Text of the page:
“Make sure you understand what the true cost is to use that platform,” he said. “Whether that’s the cost that you pay to get what you get, or whether that’s the ability to integrate into things you care about or the ability to support your business.”

There’s a host of technologies that can optimize various aspects of restaurant business and make the challenges of the current landscape more manageable. Not sure what’s right for your operation? Explore some of the most popular technology investments among restaurants below.  

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Mobile apps that connect to back-of-house tech

Prior to the pandemic, the focus of a restaurant’s mobile app was limited to improving connections between a brand and its customers, enhancing marketing and reducing pressure on front-of-house staff, Nick Cole, head of restaurant finance at MUFG Americas, said.

Now, in order to optimize throughput and guarantee convenient and efficient service, mobile apps need to coordinate with kitchen technology to ensure orders are fulfilled on time, Cole said. This also means apps need to integrate with third-party delivery partners. Shake Shack, for example, added in-app delivery ordering in 2021 that allows diners to track their orders in real time.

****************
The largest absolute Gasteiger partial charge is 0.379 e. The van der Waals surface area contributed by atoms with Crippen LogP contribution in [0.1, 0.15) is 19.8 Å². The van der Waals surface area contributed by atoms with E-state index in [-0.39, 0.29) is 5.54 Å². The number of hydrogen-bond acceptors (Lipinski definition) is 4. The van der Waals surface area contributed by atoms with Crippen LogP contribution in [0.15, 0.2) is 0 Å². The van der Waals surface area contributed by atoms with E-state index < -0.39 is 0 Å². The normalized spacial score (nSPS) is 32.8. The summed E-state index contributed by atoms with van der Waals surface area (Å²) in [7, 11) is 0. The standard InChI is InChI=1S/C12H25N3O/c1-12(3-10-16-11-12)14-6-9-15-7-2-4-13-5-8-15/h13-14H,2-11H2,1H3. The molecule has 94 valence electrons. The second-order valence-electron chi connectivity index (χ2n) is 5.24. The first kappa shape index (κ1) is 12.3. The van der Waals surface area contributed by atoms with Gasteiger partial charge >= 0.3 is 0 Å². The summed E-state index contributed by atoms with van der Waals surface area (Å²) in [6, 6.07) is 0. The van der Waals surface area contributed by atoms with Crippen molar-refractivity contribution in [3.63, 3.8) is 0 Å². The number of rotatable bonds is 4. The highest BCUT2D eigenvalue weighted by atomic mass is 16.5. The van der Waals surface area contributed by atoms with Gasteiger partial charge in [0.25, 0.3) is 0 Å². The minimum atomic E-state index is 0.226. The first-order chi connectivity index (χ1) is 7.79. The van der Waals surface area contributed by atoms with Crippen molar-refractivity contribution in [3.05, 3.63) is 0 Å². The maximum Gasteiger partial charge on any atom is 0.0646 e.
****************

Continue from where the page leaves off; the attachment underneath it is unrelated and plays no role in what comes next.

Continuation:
Fast food chains are also starting to use advanced logistics to figure out where a customer or delivery courier is located and then notify the staff on when they should start the order, Jim Balis, managing director of CapitalSpring’s strategic operations group, said. This data ties to Google Maps or Waze or other location services, he said. Taco Bell’s Go Mobile stores, for example, will track a customer who orders through its app and have their orders waiting for them at the drive-thru upon their arrival.